44. 44. Application of Internal Controls <ul><li>Jurisdiction – ATCSA extends the common law offence of bribery and most offences under the 1889 and 1906 Acts. </li></ul><ul><li>Jean Bonamis is a “public official” and a “government official” so both PBCPA and PCA are engaged </li></ul><ul><li>Presumption that if it is proved that any money, gift or other consideration has been paid, or given to or received by a person, among others a government official, the money, gift or consideration shall be deemed to have been paid or given corruptly unless the contrary is proved (reverse burden of proof) </li></ul><ul><li>Bob and Jean Bonamis will need to show that the gift of the Disney passes and dinner was not an influencing factor in the decision by Jean Bonamis to introduce Bob to Philleppe Piratte </li></ul>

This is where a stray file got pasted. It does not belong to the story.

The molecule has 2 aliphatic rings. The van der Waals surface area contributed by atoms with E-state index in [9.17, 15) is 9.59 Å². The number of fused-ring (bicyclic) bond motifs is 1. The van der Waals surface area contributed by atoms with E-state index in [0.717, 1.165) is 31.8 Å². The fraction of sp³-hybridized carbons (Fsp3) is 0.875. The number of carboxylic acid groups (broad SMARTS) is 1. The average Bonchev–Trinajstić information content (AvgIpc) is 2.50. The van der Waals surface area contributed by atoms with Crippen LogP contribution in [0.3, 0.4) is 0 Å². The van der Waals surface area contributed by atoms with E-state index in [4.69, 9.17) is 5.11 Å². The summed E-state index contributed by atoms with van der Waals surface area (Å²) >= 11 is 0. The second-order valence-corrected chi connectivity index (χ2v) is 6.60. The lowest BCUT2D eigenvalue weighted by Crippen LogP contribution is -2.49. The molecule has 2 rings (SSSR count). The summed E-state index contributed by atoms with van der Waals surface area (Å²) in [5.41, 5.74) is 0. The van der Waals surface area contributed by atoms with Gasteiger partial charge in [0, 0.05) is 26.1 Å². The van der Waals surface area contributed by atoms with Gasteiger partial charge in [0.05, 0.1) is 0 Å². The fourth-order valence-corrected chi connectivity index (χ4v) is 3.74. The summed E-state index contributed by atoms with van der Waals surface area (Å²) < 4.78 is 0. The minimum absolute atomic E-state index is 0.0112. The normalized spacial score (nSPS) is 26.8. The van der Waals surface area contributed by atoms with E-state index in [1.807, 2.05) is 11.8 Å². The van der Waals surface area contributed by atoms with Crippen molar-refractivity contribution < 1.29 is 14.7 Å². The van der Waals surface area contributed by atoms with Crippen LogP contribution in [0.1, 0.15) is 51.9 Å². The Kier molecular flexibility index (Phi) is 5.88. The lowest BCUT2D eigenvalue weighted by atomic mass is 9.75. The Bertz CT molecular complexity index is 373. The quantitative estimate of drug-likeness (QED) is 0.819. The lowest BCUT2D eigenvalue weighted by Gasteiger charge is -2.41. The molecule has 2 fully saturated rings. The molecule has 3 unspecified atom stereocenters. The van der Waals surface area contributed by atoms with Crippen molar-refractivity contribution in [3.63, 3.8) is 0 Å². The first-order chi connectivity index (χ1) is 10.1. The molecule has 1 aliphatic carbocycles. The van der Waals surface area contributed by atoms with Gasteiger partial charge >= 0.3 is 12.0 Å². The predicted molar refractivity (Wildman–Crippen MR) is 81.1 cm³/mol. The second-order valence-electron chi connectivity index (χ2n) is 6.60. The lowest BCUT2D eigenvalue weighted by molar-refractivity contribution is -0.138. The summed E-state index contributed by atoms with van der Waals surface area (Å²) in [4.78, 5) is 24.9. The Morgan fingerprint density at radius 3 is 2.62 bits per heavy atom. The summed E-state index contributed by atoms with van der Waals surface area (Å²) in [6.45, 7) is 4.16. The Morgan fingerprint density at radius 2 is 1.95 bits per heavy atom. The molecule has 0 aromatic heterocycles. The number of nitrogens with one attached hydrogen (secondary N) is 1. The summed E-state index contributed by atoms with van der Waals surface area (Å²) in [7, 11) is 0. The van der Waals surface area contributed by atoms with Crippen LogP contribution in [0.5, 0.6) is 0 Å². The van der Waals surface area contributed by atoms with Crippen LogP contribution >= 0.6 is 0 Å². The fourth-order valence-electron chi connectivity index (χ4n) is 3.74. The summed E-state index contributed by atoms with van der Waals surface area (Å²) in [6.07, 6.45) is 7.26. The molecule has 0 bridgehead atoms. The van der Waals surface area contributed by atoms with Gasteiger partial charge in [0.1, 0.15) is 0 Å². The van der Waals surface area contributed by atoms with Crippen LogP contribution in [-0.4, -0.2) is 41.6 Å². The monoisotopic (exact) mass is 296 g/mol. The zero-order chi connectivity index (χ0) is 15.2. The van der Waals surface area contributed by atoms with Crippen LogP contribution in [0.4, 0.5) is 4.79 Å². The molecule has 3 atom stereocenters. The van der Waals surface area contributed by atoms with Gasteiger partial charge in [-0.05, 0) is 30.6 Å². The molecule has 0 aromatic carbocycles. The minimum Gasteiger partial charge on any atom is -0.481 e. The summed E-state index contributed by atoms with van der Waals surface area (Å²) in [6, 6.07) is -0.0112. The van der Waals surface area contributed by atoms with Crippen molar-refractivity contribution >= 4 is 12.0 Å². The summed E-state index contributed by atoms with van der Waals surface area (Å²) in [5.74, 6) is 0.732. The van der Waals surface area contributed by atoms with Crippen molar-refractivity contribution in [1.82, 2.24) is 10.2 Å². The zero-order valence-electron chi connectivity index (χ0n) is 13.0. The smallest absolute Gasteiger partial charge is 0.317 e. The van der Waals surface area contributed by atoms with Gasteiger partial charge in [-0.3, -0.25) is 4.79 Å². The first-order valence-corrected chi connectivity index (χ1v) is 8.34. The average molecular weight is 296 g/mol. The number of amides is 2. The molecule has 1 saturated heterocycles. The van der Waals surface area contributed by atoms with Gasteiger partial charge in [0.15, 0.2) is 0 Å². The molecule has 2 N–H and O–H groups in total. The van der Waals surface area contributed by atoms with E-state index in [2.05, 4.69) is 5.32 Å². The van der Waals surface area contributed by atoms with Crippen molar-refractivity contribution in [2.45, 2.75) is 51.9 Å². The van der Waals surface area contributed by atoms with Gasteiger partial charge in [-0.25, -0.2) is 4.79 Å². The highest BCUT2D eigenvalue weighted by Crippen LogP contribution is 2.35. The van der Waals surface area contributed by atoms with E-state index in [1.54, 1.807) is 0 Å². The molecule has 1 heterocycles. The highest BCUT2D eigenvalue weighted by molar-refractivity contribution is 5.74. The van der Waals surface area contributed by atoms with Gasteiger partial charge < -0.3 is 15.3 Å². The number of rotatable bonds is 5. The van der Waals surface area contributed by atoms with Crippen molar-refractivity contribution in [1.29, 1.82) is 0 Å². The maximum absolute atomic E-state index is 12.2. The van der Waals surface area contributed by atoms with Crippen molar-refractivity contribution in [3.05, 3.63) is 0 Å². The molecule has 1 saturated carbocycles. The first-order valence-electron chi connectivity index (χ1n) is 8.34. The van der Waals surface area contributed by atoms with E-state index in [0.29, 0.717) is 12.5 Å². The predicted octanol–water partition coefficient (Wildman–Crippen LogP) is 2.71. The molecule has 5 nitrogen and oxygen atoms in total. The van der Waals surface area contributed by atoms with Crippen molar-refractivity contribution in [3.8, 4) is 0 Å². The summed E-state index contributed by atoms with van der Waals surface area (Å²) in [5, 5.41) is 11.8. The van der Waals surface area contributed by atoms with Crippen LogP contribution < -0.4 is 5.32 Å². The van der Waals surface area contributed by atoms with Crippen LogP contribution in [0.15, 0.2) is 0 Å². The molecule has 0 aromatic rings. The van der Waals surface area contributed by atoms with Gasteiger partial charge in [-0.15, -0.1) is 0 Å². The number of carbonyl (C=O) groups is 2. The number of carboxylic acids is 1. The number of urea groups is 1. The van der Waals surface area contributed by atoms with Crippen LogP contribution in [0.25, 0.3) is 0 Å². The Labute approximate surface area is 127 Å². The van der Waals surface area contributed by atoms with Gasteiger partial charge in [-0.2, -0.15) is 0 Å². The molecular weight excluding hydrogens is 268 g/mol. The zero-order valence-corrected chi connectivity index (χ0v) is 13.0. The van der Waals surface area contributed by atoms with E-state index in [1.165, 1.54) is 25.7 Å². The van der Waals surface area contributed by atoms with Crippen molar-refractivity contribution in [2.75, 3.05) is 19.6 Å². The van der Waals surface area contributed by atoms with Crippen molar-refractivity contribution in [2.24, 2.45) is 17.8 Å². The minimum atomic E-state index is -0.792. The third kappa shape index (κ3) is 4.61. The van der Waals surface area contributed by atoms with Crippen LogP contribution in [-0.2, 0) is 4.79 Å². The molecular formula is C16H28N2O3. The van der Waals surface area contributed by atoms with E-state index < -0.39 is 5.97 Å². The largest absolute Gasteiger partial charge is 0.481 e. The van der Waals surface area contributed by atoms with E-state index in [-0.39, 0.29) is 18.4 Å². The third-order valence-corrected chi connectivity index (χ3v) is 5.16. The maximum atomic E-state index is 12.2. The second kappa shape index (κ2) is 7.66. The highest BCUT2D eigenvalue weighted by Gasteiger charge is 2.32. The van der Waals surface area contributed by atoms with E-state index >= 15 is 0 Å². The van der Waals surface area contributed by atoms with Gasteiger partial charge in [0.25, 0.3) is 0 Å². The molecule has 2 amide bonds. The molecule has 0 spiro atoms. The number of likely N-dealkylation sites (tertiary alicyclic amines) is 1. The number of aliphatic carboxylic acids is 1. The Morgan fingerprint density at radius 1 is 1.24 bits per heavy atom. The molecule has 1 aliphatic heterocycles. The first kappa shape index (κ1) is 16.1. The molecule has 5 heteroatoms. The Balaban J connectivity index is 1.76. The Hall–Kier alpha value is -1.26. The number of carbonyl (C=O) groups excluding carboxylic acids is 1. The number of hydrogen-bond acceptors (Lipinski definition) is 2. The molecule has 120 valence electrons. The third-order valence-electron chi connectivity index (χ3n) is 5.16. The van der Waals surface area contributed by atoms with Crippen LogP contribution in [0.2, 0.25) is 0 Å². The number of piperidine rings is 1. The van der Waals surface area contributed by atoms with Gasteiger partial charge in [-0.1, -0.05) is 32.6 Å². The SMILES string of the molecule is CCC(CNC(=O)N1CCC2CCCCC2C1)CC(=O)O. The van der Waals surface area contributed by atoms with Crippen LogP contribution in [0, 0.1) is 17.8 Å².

45. 45. Application of Internal Controls (continued) <ul><li>Other factors to consider: </li></ul><ul><ul><li>Principle and Agent </li></ul></ul><ul><ul><li>Breach of duty </li></ul></ul><ul><ul><li>No de minimums value in the UK </li></ul></ul><ul><ul><li>Corporate liability </li></ul></ul><ul><li>The situation if the new Bribery Bill is in force: </li></ul><ul><ul><li>Passive and active offences; </li></ul></ul><ul><ul><li>Bribing a foreign public official; and </li></ul></ul><ul><ul><li>Specific corporate offence of failing to prevent bribery. </li></ul></ul><ul><li>SFO Guidance July 21 2009 </li></ul>